If your developer fails to deliver vacant possession to you within the time stated in a contract of sale, can your developer apply for an extension of time to the Controller of Housing ("the Controller") to extend the completion date? Is the Controller empowered to determine such issues?
The Court held that:
The Controller did not have the power to modify a contract of sale. Only the Minister of Urban Wellbeing, Housing, and Local Government ("the Minister") can decide vice versa; and
Regulations 11 and 12 in the Housing Development (Control and Licensing) Regulations 1989 ("the Regulation") is considered ultra vires and is not applicable in the eyes of the law.
This was determined in the recent Federal Court case of Ang Ming Lee & Ors v Menteri Kesejahteraan Bandar, Perumahan dan Kerajaan Tempatan & Anor and Other Appeals  1 CLJ 162. This article will briefly dissect the issue in this case.
BHL Construction Sdn Bhd, the developer for Sri Istana Condominium, entered into multiple sales and purchase agreements with multiple individuals (including Ang Ming Lee) for the purchase of their condominium units. It was agreed in the Sale and Purchase Agreement ("SPA") and pursuant to Schedule H of the Regulation that:
BHL Construction will deliver vacant possession of the units within 36 months from the date of the signing of the SPAs to the purchaser of the condominium units; and
BHL is liable to pay the purchasers liquidated ascertained damages if it fails to deliver the units within 36 months.
As the deadline to deliver the units inched closer towards the end of 36 months, BHL Construction applied to the Controller of Housing for an extension of 12 months to complete the condominium. This application for extension of time was rejected by the Controller.
BHL Construction then appealed the Controller’s decision to the Minister. The appeal was purportedly allowed, albeit tainted by the allegation that a representative of the Controller allowed the impugned appeal instead of the Minister. Aggrieved by the decision, the purchasers filed an application for judicial review against the Minister, Controller and BHL Construction.
The case was then heard before the Federal Court. The contentions were:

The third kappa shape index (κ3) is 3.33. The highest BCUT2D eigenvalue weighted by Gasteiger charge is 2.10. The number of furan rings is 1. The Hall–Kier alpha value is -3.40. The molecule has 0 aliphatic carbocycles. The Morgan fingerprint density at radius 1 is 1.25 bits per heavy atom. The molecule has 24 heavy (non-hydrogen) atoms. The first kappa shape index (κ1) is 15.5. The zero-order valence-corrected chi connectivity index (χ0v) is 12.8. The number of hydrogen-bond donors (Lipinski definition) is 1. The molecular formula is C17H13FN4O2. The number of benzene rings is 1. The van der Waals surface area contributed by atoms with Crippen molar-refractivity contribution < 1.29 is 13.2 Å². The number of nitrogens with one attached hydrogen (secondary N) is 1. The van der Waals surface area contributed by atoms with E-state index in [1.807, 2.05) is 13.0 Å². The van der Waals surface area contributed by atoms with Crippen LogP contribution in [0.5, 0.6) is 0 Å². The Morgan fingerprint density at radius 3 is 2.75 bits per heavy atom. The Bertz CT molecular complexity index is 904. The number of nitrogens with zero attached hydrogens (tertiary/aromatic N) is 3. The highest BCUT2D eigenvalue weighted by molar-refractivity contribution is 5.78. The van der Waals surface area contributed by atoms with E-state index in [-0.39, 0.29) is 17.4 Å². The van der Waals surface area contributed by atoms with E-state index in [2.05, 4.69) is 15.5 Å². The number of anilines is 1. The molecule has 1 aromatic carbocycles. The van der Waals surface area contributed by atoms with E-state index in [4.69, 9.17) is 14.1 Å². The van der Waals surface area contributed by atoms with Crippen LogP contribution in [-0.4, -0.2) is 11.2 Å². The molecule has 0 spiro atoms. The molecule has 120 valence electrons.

(a) whether the Controller has the power to waive or modify any provision in a contract of sale pursuant to the regulations; and
(b) whether the Minister, in accordance with section 24 of the Housing Development (Control and Licensing) Act 1966 ("the Act"), is allowed to delegate the power to waive or modify a contract of sale to other authorities such as the Controller.
The Federal Court’s decision
The Federal Court sided with the purchasers of the condominium. In coming to its decision, the Court noted that:
Section 24 of the Act allows the Minister to govern the rules, terms, and conditions of the contract of sale between a purchaser and developer. However, the Minister cannot then sub-delegate or empower the Controller to waive or modify the rules, terms, and conditions of the contract of sale between a purchaser and developer;
The Court held that the power of delegation must only be exercised by the authority (in this case, the Minister) whom the power is conferred upon, even where it causes administrative inconvenience unless it can be inferred by the wording of the statute that the power was intended to be delegable. This applies especially in situations where the element of trust exists;
In this case, the legislation was created to ensure that a house buyer is protected from unscrupulous developers. Based on the wording of the Act, the Parliament has entrusted the Minister to safeguard the interests of a purchaser, i.e. there is no indication in the Act to say that such duty to safeguard the interests of the purchasers may be delegated to any other body;
While section 5 of the Delegation of Powers Act 1956 allows a Minister to delegate his power or duty to some other authority, the delegation must be gazetted (in this case, the delegation was never gazetted);
The power to regulate under section 24 of the Act does not include the power to delegate;
Even assuming the power to regulate includes the power to delegate and that the delegation was gazetted, if the Minister has delegated his power to the Controller to make decisions under regulation 11(3) of the Regulation, there should not be an appeal process from the decision of the Controller to the Minister because it would be akin to an appeal to the Minister against his own decision; and
Assuming that the Minister is allowed to delegate and the delegation was gazetted, the Regulations made by the Minister must achieve the intention of the Parliament in relation to the creation of the Act, i.e. to protect the interests of the purchasers and not the interest of the developers. The Minister is clearly not protecting the interest of the Purchaser when it allows the Controller to modify the terms of the Schedule H to grant an extension of time to BHL Construction.
The recent Federal Court decision of Ang Ming Lee & Ors and Other v Menteri Kesejahteraan Bandar, Perumahan dan Kerajaan Tempatan & Anor And Other Appeals  1 MLJ 281 states that, amongst others:
A developer must deliver vacant possession of a property to the purchaser within the stipulated timeline as prescribed in schedule H, i.e. 36 months from the signing of the SPA; and
A developer cannot apply for an extension of time with the Controller of Housing to extend the completion time to 54 months.